Where did that kind of thinking come from and what does that have to do with farm estate planning? Some farms families become concerned as they recognize that they may have some children or grandchildren feel that, just because they have a heartbeat, they are entitled to the farm. How many generations would a farm last with the attitude? Now I love seeing the families where the children are successful at whatever they are doing. The job may or may not be glamorous or the best paying but they do their job the best they can.

I recall working with a family and there were four children. They were doing what I would refer to as “post mortem” planning since dad and mom had now both passed away. Apparently their parents had decided on a “let the kids fight it out” philosophy and provided no distribution planning. The parents were exactly right and now the kids were engaged in a full-fledged family fight.

I listened to them outline what had been dad and mom’s estates and the main asset was 500 acres. One sister, who did not like the farm and left home the day after high school, wanted to sell her share right now for fair market value which was appraised at $10,400 per acre. One brother thought his new son in-law should have a chance to farm his acres. One brother was fine just renting his share to his farming brother and the farming heir wanted to farm and keep all the land together.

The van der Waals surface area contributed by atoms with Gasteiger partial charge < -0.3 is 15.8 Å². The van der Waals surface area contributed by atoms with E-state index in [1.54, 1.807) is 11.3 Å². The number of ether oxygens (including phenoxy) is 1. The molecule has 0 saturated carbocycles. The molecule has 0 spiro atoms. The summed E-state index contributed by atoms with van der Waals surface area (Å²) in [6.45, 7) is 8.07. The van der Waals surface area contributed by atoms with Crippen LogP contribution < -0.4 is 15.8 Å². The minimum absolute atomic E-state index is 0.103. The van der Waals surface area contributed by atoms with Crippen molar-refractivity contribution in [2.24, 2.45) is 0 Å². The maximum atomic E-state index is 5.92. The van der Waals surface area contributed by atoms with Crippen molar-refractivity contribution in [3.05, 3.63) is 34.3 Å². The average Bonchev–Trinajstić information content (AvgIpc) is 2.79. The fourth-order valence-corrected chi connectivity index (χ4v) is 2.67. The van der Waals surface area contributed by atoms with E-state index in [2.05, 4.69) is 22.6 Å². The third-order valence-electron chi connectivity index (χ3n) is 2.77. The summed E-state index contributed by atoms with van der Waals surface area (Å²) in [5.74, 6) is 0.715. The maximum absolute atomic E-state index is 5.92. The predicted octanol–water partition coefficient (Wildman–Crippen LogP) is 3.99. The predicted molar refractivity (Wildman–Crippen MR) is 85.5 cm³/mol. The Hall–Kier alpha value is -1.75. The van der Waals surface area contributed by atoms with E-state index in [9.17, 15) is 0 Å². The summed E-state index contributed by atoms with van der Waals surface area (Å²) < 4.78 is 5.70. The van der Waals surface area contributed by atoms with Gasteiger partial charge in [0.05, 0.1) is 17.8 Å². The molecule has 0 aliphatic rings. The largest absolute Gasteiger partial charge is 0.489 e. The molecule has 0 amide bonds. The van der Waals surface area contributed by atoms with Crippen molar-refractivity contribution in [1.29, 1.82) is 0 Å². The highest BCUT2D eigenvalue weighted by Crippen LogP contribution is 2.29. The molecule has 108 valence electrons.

Keeping it all together seemed like a pretty natural goal for the farming heir. I suggested a couple buy out options both now and as siblings passed away to address everyone’s desires. It was a combination of loans and life insurance that seemed to cash flow pretty well for the farming heir. However, he seemed put off with the idea of buying land.

That’s when it got interesting. I asked the 50 year old farming heir how much land he had of his own. He responded with the number “zero”. For 30 years he had farmed and never taken a chance with his own money. He had said he wanted to keep the farm together, but it really came down to it, he did not want to make any sacrifices to make it happen.

His opinion was that he should get it all without any cost and he continued by saying that his 28 year old son was also interested in farming, and he wanted to give him a chance to farm. I asked him what his son was currently doing and he responding with “Nothing, I think he should get a job but he can’t find anything that he wants to do.” I was thinking “who cares if he likes the job or not! Does he want to farm or not? If he does, then get to work!” Then I thought more and realized that the 28 year old had learned from his dad. My mind then spun to thinking about the daughter who wanted to sell and top dollar was the only acceptable number.

Both the off-farm heir AND the farming heir thought they “owned the whole road.”

What is the message? To younger parents I would encourage you to talk to your kids about working for things and understanding that you don’t always get what you want right away. Hard work, good education, respect and thankfulness are not suggestions, they are expectations. To older parents you need to do proper planning to clarify both where you want your assets to go and how they will be valued. If you sense an entitled mentality you better have something in place that addresses that type of mindset.